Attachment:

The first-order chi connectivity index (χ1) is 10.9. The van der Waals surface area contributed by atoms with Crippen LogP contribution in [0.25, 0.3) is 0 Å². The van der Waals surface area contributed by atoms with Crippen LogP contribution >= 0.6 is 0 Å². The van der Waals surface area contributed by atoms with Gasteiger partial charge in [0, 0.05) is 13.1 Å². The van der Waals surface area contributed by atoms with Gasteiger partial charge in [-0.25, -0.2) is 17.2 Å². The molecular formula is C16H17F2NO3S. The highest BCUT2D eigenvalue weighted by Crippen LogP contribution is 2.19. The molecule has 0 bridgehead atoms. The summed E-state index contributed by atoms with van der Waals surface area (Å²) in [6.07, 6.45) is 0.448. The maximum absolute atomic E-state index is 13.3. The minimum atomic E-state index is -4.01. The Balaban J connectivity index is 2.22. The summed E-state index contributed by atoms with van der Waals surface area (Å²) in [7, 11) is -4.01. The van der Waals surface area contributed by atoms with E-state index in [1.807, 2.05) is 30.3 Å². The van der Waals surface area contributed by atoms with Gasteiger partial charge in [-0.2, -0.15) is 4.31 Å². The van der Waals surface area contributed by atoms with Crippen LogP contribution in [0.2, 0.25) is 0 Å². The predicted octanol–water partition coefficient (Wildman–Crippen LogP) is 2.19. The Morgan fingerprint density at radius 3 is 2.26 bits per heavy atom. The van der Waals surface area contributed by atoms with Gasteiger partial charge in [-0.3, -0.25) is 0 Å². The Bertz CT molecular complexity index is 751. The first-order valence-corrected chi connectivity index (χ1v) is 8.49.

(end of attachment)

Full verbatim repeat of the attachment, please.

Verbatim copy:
The first-order chi connectivity index (χ1) is 10.9. The van der Waals surface area contributed by atoms with Crippen LogP contribution in [0.25, 0.3) is 0 Å². The van der Waals surface area contributed by atoms with Crippen LogP contribution >= 0.6 is 0 Å². The van der Waals surface area contributed by atoms with Gasteiger partial charge in [0, 0.05) is 13.1 Å². The van der Waals surface area contributed by atoms with Gasteiger partial charge in [-0.25, -0.2) is 17.2 Å². The molecular formula is C16H17F2NO3S. The highest BCUT2D eigenvalue weighted by Crippen LogP contribution is 2.19. The molecule has 0 bridgehead atoms. The summed E-state index contributed by atoms with van der Waals surface area (Å²) in [6.07, 6.45) is 0.448. The maximum absolute atomic E-state index is 13.3. The minimum atomic E-state index is -4.01. The Balaban J connectivity index is 2.22. The summed E-state index contributed by atoms with van der Waals surface area (Å²) in [7, 11) is -4.01. The van der Waals surface area contributed by atoms with E-state index in [1.807, 2.05) is 30.3 Å². The van der Waals surface area contributed by atoms with Gasteiger partial charge in [-0.2, -0.15) is 4.31 Å². The van der Waals surface area contributed by atoms with Crippen LogP contribution in [0.2, 0.25) is 0 Å². The predicted octanol–water partition coefficient (Wildman–Crippen LogP) is 2.19. The Morgan fingerprint density at radius 3 is 2.26 bits per heavy atom. The van der Waals surface area contributed by atoms with Gasteiger partial charge in [-0.3, -0.25) is 0 Å². The Bertz CT molecular complexity index is 751. The first-order valence-corrected chi connectivity index (χ1v) is 8.49.